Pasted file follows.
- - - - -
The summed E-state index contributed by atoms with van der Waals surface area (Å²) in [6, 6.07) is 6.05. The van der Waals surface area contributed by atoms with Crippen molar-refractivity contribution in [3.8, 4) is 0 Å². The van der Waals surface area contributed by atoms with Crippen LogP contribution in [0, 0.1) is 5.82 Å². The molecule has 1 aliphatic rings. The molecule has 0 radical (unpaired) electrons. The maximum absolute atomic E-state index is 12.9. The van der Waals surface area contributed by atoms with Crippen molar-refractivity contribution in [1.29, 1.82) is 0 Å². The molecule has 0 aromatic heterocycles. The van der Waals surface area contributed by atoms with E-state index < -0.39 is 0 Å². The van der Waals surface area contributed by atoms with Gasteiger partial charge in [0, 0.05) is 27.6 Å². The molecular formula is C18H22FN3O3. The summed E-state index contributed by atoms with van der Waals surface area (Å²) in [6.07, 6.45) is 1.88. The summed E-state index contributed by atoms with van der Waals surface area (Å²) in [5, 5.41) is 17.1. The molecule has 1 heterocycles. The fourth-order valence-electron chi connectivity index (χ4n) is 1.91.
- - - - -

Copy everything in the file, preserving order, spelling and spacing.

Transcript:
The summed E-state index contributed by atoms with van der Waals surface area (Å²) in [6, 6.07) is 6.05. The van der Waals surface area contributed by atoms with Crippen molar-refractivity contribution in [3.8, 4) is 0 Å². The van der Waals surface area contributed by atoms with Crippen LogP contribution in [0, 0.1) is 5.82 Å². The molecule has 1 aliphatic rings. The molecule has 0 radical (unpaired) electrons. The maximum absolute atomic E-state index is 12.9. The van der Waals surface area contributed by atoms with Crippen molar-refractivity contribution in [1.29, 1.82) is 0 Å². The molecule has 0 aromatic heterocycles. The van der Waals surface area contributed by atoms with E-state index < -0.39 is 0 Å². The van der Waals surface area contributed by atoms with Gasteiger partial charge in [0, 0.05) is 27.6 Å². The molecular formula is C18H22FN3O3. The summed E-state index contributed by atoms with van der Waals surface area (Å²) in [6.07, 6.45) is 1.88. The summed E-state index contributed by atoms with van der Waals surface area (Å²) in [5, 5.41) is 17.1. The molecule has 1 heterocycles. The fourth-order valence-electron chi connectivity index (χ4n) is 1.91.